(3)  Be neat, courteous, respectful, to the point, and include key information, using examples to support your position. Use correct grammar, spelling, and punctuation.

(4)  Address only one issue in each letter and, if possible, limit its length to one page.

(5)  Do not demand the adoption of your position but simply request that it be given serious consideration, and then express thanks.

(6)  Don’t make a nuisance of yourself. People who write three or four letters, week after week, are not taken seriously.

(7)  The next time the Governor, Representative, or Senator is in your area, reinforce your letter with a personal contact. They come to town for speaking engagements, forums, receptions, holiday celebrations, and so forth, and these visits will be announced in newspapers and on the radio beforehand.   Make the effort to meet them and share your views with them at that time as well. They will be glad to see you.


(1)  Be a U.S. citizen.

(2)  Be a Kentucky resident
(3)  Be at least 18 years of age on or before the general election.
(4)  Be a resident of the county for at least twenty-eight days prior to the election date.
(5)  Not be a convicted felon or if you have been convicted of a felony your civil rights have been restored by executive pardon.
(6)  Not have been judged "mentally incompetent" in a court of law.
(7)  Not claim the right to vote anywhere outside Kentucky.


White House main switchboard:  (202) 456-1414
Comment line:  (202) 456-1111
FAX:  (202) 456-2461
Official internet website:  www.whitehouse.gov
(E-mail via internet website)

United States Congress main switchboard:  (202) 224-3121
Official internet websites:
House of Representatives:  www.house.gov
Senate:  www.senate.gov

Other sources:

The Internet Guide to the United States Congress:

THOMAS Legislative Information on the Internet:

The National Political Index


If you do not know the names of your Senators and Representative, you may contact Project Vote Smart, 129 NW 4th Street, Corvallis, OR 97330, (541) 754-2746.  Their Voter's Research Hotline toll-free number is 1-800-622-SMART for questions or assistance.  You may also access their internet website at www.vote-smart.org/ and get the names of your Senators and Representative by entering your zip code.  This source also will enable you to acquire information pertaining to their voting record, performance evaluations by various interest groups, issue positions, and campaign finances, as well as a short biography.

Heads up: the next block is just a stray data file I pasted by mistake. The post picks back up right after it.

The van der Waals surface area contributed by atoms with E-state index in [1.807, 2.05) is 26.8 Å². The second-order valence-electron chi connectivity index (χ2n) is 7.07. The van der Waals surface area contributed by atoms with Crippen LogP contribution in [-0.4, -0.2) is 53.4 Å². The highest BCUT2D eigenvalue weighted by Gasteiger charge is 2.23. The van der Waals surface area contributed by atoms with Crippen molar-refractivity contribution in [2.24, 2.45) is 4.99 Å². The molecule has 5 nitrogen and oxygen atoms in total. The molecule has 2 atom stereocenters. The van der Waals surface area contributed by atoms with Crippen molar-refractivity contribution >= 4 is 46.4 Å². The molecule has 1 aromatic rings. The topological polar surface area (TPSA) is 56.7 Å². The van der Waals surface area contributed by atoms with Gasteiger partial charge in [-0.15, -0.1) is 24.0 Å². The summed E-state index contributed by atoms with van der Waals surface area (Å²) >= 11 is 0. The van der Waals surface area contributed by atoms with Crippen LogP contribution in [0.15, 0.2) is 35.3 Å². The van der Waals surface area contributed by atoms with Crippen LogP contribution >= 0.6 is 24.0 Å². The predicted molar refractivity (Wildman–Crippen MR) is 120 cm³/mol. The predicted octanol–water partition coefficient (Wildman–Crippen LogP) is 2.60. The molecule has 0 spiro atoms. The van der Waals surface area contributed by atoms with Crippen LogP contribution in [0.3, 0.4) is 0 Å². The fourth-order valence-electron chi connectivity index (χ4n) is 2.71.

You may also contact

 Townhall Congressional Resource Center

The Center for Public Integrity
1634 Eye Street NW, Suite 902
Washington, DC  20006
(202) 783-3900
E-mail:  contact@publicintegrity.org
Internet website:  www.publicintegrity.org

If you live in Kentucky's first Congressional district:

Hon. Ed Whitfield
U. S. House of Representatives
236 Cannon House Office Building
Washington, DC  20515
Washington telephone:  (202) 225-3115
Washington FAX:  (202) 225-3547
Paducah telephone: (270) 442-6901
Paducah FAX:  (270) 442-6805
E-mail:  ed.whitfield@mail.house.gov
Internet website:  www.house.gov/whitfield/

Hon. Jim Bunning
United States Senate
380 Russell Senate Office Building
Washington, DC  20510-0605
Washington telephone:  (202) 224-4343
Washington FAX:  (202) 224-0046
E-mail:  senator@bunning.senate.gov
Internet website:  www.senate.gov/~bunning/

Hon. Mitch McConnell
United States Senate
120 Russell Senate Office Building
Washington, DC  20510
Washington telephone:  (202) 224-2541
Washington FAX:  (202) 224-2499
Paducah telephone:  (270) 442-4554
Paducah FAX:  (270) 443-3102
E-mail:  senator@mcconnell.senate.gov
Internet website:  www.senate.gov/~mcconnell/

About Kentucky state government:

Kentucky state government main internet website:

Governor Paul Patton's internet website:

Kentucky Legislature Homepage:

Kentucky State Board of Elections

We alone regard a man who takes no interest in public affairs,
not as harmless, but a useless character.

For further information, see internet web links on my personal homepage and on the syllabus for my course POL 140, American National Government.

The views expressed here are the author's.  They do not presume to speak for anyone else, either individual or corporate.